Originally published on the Daily Californian by Anjali Shrivastava.

Berkeley-based entrepreneurs Vivienne Ming, Andy Schmeder and David Lu discussed startup culture and the stories behind each of their innovations in a panel hosted by the Berkeley Chamber of Commerce, or BCC, on Thursday evening.

The event — called “Berkeley Visionary Lab: Innovation in Action” — was the first in a series of events hosted by BCC, the Berkeley Startup Cluster and the city of Berkeley’s Office of Economic Development. The event series is a spinoff of the chamber’s Berkeley Visionary Awards and is meant to facilitate connections between the city’s entrepreneurs, elected officials and other members of the Berkeley community.

“Berkeley really has a long history of really being an iconoclast and being at the cutting edge, making action and change happen,” said Mayor Jesse Arreguín as he introduced the event. “Whether that’s through research or activism, that’s really the ethos of Berkeley.”

Alejandro Cantú, who developed an earthquake warning system called SkyAlert and attended the panel, said the event was an opportunity to see projects developed by the Berkeley community. He added that the problems addressed by Berkeley’s innovation community are “unique,” and he feels that he is in the right place to grow his company.

Ming, who co-founded Socos with her wife Norma Ming, said during the event that “some of the most amazing innovations of the world” are discovered at UC Berkeley and that she wanted to “tap into that” by basing her company here.

Socos is an educational startup that uses machine learning to give teachers evaluations of their students’ academic progress. According to Ming, she has only ever taken one high-level math course and one programming course, but she has invented several algorithms and written papers on computer science and cognitive science.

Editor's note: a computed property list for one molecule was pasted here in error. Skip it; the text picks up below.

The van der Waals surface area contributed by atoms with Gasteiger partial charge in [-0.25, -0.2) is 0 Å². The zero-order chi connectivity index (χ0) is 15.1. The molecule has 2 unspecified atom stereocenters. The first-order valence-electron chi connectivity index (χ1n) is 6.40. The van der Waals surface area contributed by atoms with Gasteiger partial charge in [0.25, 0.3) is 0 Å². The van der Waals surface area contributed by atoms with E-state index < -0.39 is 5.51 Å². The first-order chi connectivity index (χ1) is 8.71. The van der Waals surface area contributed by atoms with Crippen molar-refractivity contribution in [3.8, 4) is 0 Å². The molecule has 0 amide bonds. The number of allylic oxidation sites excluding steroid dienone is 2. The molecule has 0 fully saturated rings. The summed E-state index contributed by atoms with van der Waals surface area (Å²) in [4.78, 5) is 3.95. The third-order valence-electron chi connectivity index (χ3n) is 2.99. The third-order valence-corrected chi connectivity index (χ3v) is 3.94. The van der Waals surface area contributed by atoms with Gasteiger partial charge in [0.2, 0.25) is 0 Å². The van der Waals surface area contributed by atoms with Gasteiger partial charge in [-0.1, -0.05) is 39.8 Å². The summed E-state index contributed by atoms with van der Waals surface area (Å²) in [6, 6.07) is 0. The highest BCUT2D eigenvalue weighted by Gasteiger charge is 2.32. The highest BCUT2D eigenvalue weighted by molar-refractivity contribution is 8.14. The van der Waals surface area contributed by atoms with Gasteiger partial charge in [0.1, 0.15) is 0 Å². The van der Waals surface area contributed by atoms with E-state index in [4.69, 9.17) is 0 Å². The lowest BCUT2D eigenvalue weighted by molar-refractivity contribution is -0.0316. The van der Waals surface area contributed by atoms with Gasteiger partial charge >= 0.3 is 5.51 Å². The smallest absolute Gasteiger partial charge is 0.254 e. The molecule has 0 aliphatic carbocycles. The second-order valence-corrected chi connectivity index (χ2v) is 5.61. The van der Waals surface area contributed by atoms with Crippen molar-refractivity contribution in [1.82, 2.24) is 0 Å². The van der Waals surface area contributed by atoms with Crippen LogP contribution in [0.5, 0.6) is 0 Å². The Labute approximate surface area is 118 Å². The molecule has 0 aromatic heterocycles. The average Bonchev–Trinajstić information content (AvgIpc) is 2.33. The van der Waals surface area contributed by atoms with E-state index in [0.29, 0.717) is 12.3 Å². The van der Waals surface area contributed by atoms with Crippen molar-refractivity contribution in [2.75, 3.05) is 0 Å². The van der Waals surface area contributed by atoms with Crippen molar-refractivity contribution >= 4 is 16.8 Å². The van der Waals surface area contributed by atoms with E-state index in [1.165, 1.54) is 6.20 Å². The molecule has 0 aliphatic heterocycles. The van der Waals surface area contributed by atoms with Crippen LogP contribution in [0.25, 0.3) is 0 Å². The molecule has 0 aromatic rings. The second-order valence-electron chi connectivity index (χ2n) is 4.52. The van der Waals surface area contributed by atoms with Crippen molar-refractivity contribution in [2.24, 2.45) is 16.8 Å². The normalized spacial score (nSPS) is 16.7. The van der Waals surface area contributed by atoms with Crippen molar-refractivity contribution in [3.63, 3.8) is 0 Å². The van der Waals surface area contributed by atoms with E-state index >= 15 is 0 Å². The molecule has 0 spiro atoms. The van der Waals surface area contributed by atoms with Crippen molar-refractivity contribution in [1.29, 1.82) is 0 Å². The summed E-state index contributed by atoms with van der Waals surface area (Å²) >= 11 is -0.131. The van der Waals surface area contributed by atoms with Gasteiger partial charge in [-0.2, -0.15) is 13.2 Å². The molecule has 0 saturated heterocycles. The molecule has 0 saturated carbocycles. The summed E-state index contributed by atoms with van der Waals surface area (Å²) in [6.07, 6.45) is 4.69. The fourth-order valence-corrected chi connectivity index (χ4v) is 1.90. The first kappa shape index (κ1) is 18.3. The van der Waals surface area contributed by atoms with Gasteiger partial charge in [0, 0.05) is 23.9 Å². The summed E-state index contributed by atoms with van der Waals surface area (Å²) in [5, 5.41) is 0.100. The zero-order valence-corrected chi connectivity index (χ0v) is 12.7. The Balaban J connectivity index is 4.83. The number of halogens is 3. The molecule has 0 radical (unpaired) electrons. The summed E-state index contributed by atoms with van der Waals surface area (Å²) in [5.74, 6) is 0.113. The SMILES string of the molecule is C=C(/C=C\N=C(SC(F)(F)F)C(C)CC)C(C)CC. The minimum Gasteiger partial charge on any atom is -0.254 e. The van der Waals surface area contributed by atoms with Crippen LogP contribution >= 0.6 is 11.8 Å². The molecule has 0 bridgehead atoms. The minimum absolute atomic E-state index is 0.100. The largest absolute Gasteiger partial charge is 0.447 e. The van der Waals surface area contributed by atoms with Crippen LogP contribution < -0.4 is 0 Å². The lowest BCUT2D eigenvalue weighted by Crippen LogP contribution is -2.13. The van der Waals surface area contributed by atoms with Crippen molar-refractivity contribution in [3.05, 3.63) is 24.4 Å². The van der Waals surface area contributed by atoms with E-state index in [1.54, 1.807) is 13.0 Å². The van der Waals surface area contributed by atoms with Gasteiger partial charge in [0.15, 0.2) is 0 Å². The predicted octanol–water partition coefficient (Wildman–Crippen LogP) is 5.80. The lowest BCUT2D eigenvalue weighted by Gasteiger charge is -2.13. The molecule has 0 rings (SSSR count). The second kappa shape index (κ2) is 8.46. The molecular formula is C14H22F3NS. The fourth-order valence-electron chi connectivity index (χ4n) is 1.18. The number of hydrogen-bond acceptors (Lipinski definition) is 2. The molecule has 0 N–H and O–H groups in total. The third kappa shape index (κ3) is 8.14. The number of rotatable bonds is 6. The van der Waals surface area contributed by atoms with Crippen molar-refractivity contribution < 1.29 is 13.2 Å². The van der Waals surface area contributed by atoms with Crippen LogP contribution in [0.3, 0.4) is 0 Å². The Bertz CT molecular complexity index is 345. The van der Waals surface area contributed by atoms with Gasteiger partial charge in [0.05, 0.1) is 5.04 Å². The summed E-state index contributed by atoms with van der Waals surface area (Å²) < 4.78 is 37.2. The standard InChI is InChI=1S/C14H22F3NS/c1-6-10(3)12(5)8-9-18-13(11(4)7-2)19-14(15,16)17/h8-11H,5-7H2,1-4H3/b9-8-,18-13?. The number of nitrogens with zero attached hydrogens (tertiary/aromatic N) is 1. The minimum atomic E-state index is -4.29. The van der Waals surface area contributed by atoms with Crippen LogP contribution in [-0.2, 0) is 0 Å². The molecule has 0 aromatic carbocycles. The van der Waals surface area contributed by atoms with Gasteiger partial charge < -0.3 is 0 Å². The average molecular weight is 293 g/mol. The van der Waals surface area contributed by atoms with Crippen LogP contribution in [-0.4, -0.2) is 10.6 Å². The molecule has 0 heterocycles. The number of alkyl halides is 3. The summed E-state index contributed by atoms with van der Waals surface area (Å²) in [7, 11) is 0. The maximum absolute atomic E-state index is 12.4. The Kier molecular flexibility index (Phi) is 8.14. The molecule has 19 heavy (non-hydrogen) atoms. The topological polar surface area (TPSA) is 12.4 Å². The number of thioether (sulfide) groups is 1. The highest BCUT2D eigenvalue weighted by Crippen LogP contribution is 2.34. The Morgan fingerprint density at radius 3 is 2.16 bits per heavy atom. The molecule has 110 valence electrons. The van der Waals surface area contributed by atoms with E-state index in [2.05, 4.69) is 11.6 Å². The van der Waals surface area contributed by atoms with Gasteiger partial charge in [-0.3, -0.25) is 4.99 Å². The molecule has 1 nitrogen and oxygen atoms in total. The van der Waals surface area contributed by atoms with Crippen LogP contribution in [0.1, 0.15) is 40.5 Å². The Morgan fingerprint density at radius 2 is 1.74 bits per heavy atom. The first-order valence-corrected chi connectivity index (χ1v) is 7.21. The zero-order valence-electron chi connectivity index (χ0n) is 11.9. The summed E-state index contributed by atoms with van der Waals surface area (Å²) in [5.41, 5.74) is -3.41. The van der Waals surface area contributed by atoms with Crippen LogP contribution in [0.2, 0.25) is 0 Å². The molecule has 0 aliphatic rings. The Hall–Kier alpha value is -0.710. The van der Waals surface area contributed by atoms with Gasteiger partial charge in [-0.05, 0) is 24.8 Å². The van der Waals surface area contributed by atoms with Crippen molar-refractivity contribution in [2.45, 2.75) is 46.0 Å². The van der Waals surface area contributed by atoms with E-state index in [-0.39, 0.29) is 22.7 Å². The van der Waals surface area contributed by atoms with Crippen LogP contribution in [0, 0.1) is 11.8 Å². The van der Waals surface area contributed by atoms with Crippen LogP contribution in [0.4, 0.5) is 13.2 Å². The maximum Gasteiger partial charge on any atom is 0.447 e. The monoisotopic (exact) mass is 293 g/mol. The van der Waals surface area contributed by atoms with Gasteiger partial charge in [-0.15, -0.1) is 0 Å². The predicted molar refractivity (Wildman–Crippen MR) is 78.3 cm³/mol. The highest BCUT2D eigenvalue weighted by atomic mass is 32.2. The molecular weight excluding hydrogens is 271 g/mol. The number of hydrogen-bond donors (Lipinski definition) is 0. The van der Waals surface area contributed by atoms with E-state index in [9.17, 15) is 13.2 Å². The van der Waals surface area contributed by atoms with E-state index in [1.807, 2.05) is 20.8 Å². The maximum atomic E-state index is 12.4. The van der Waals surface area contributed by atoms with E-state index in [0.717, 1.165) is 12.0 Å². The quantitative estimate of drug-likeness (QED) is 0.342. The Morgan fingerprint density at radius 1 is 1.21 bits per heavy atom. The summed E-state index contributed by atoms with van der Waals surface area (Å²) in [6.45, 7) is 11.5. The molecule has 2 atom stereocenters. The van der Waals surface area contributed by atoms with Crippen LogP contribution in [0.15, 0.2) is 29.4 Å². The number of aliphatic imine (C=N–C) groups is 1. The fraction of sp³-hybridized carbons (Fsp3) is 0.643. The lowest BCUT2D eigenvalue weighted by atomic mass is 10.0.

“If you take entrepreneurs and give them financial training, it doesn’t change anything about their outcomes,” Ming said during the event. “But you give them resiliency training and how to deal with failure, it totally changes everything.”

Schmeder, who co-founded Enchroma, echoed Ming’s views on resilience. At the event, he said his company, which produces glasses that restore color vision for the colorblind, has been through “a number of near-bankruptcies.”

Lu, who came to UC Berkeley as an international student from Shanghai, China, said during the event he initially planned on earning a doctorate. But two years into his education, he co-founded Clarity Movement, a startup based at CITRIS Foundry that develops air-sensing technology to monitor and respond to air pollution.

Lu eventually received a bachelor’s degree in atmospheric science in 2016, and Schmeder, who also graduated from UC Berkeley, received a bachelor’s degree in mathematics in 2002. Ming, who did not complete her undergraduate degree, went to Carnegie Mellon University for her master’s and doctorate degrees and became a visiting scholar at UC Berkeley’s Redwood Center for Theoretical Neuroscience.

All three cited the university’s resources and the city of Berkeley’s personality as reasons for their individual successes. After discussing their experiences with their own startup companies, the floor was opened to the audience for questions, leading to the end of the event about 7:30 p.m.

“Berkeley’s my second home,” Lu said. “I came from China straight to Berkeley … so I assumed all of (the) U.S. was like this. And then I realized Berkeley is quite (a) unique and special place. I love this place. It’s a dream enabler.”